Southland Police are urging caution in the water after a woman was bitten by a shark in an estuary in Riverton at 2am.
The 21-year-old received a significant laceration to her leg and had been walking in knee deep water.
Police believe the culprit was a seven gill shark and that the time of day may have been a factor.
Shark scientist Riley Elliott says people need to be aware of their surrounding and need to be mindful when fishing.
It was common for seven gill sharks to be in the estuary at this time of the year - coming into the shallow water just as their prey does.
Being dark at 2am, the woman would not have been able to see what was there, he said.
"This is when sharks like seven gills capitalise on being able to use their senses other than vision to catch prey that are mainly visually avoiding predators.
"When it's summer and we go swimming in the ocean there are predators out there."
He said there were not generally specific areas around the country that were more dangerous.
"I mean the ocean is full of fish, they're widely distributed and the species vary."
In the North Island the bronze whaler was the most commonly encountered shark.
"But they're very attuned to people and generally avoid us."
Seven gills were very common in the South Island.
"They're called a cow shark around the rest of the world because they're kind of docile like cows, they move very very slowly, very non-active but if you put food in the water they can turn on quite quickly and become quite bitey," Elliott said.
"Sharks don't have hands so they investigate with their mouth and you can imagine a shark in the darkness navigating on vibration and splashing and smell and all of a sudden there's a white piece of flesh in front of you and you might think it's your natural prey so you have a bite."
People needed to be aware of their surroundings, he said.
This morning Elliott was holding his newborn baby at the beach while his wife was paddling out to surf.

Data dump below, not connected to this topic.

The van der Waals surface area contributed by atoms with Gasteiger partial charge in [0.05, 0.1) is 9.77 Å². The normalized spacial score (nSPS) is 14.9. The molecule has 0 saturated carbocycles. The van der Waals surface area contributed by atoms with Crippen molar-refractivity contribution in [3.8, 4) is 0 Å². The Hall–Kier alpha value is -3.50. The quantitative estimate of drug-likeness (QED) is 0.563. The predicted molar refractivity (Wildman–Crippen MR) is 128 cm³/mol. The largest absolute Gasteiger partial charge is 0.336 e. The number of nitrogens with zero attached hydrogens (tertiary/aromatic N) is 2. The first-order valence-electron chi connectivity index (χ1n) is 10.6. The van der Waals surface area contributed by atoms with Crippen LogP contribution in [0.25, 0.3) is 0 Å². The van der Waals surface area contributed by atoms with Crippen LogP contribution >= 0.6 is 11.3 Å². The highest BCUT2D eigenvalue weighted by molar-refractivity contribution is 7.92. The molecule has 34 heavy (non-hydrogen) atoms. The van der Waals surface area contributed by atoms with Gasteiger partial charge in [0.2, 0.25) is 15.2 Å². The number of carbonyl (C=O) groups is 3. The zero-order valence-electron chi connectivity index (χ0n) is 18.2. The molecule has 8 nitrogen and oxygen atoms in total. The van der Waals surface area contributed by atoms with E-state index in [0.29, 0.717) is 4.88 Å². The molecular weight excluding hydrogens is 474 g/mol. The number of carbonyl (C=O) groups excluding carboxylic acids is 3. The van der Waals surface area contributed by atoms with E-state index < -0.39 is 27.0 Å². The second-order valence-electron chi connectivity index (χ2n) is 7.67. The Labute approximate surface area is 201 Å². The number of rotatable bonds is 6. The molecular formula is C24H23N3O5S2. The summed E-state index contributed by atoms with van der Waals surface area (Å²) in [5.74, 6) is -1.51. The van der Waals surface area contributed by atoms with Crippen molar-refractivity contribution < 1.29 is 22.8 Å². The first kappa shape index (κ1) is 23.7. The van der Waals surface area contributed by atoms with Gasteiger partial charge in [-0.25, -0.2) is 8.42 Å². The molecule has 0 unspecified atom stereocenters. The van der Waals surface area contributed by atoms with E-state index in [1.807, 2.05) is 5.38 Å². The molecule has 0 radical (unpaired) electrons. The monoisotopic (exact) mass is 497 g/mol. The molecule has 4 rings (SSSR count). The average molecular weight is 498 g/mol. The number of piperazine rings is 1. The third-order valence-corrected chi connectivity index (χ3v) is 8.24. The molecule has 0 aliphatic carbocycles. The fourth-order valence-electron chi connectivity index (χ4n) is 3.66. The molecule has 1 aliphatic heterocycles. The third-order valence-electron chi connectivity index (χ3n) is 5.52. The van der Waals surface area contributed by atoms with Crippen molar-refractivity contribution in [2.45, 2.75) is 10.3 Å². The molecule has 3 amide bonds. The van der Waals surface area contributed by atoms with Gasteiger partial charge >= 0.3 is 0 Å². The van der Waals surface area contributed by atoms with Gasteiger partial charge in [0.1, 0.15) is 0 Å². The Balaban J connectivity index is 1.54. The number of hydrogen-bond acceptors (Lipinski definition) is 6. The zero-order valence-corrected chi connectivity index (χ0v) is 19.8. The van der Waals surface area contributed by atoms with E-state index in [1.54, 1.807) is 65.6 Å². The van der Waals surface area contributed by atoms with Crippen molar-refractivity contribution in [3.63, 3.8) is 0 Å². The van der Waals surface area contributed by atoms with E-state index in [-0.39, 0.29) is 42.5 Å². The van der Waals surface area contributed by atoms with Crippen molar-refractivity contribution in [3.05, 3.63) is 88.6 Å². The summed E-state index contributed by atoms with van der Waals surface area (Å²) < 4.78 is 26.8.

"Literally a metre from the shore there was a little shore break and a bronze whaler was swimming through the waves."
If people were fishing in the area or had dumped fish carcasses, it would have been a different scenario, Elliott said.
"Situations like that are ones people should avoid are things overlapping with the presence of fish or fishing because that is what can catalyse a shark to get opportunistic or take a bit at something it might not 100 percent confirm what it is."
If someone does encounter a shark they should be calm in the water and retreat, he said.
"It's just a respectful thing to do with any wild animal that you don't understand.
"But learning more about them, understanding where they are, what they do, and avoiding potential overlap with their food is the best situation because at the end of the day statistics speak for themselves because sharks very rarely have an adverse interaction with people and it's generally always because of actions that we're doing or unknowingly overlapping with like the presence of a bunch of fish carcasses that have been dumped."
"My advice would be bury your fish carcasses in your garden - it's very good for it. Dispose of them away from where people swim."
Swimmers needed to be aware where they swam.
The biggest risk in the ocean was drowning, he said.
"Manage your largest risk which is the ocean itself, by swimming between the flags, wearing a lifejacket and getting a Coastguard membership."